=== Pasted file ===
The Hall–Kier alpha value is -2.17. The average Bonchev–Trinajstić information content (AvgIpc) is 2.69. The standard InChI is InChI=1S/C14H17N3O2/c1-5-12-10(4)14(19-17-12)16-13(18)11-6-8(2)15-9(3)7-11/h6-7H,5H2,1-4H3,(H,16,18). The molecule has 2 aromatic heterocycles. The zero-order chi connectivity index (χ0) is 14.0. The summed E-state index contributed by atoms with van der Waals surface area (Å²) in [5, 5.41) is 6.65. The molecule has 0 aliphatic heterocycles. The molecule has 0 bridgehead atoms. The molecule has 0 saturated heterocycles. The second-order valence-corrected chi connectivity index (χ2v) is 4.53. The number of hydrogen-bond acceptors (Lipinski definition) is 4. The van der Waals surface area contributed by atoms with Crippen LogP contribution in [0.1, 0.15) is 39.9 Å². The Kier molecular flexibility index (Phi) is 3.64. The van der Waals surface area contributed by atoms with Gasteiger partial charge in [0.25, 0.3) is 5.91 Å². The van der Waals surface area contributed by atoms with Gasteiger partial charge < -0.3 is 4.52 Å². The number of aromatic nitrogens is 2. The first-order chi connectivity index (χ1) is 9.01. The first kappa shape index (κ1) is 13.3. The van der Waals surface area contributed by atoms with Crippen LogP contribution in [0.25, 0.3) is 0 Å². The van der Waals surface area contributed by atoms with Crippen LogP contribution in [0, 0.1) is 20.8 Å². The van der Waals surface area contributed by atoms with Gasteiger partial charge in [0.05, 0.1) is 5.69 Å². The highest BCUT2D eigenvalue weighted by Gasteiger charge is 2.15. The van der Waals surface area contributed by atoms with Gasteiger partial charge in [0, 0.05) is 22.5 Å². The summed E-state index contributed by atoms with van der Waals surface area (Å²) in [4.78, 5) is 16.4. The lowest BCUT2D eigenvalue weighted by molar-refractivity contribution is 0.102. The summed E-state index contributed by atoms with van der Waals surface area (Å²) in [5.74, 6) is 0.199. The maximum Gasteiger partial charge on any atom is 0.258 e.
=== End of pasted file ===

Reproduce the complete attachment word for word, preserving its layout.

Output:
The Hall–Kier alpha value is -2.17. The average Bonchev–Trinajstić information content (AvgIpc) is 2.69. The standard InChI is InChI=1S/C14H17N3O2/c1-5-12-10(4)14(19-17-12)16-13(18)11-6-8(2)15-9(3)7-11/h6-7H,5H2,1-4H3,(H,16,18). The molecule has 2 aromatic heterocycles. The zero-order chi connectivity index (χ0) is 14.0. The summed E-state index contributed by atoms with van der Waals surface area (Å²) in [5, 5.41) is 6.65. The molecule has 0 aliphatic heterocycles. The molecule has 0 bridgehead atoms. The molecule has 0 saturated heterocycles. The second-order valence-corrected chi connectivity index (χ2v) is 4.53. The number of hydrogen-bond acceptors (Lipinski definition) is 4. The van der Waals surface area contributed by atoms with Crippen LogP contribution in [0.1, 0.15) is 39.9 Å². The Kier molecular flexibility index (Phi) is 3.64. The van der Waals surface area contributed by atoms with Gasteiger partial charge in [0.25, 0.3) is 5.91 Å². The van der Waals surface area contributed by atoms with Gasteiger partial charge < -0.3 is 4.52 Å². The number of aromatic nitrogens is 2. The first-order chi connectivity index (χ1) is 9.01. The first kappa shape index (κ1) is 13.3. The van der Waals surface area contributed by atoms with Crippen LogP contribution in [0.25, 0.3) is 0 Å². The van der Waals surface area contributed by atoms with Crippen LogP contribution in [0, 0.1) is 20.8 Å². The van der Waals surface area contributed by atoms with Gasteiger partial charge in [0.05, 0.1) is 5.69 Å². The highest BCUT2D eigenvalue weighted by Gasteiger charge is 2.15. The van der Waals surface area contributed by atoms with Gasteiger partial charge in [0, 0.05) is 22.5 Å². The summed E-state index contributed by atoms with van der Waals surface area (Å²) in [4.78, 5) is 16.4. The lowest BCUT2D eigenvalue weighted by molar-refractivity contribution is 0.102. The summed E-state index contributed by atoms with van der Waals surface area (Å²) in [5.74, 6) is 0.199. The maximum Gasteiger partial charge on any atom is 0.258 e.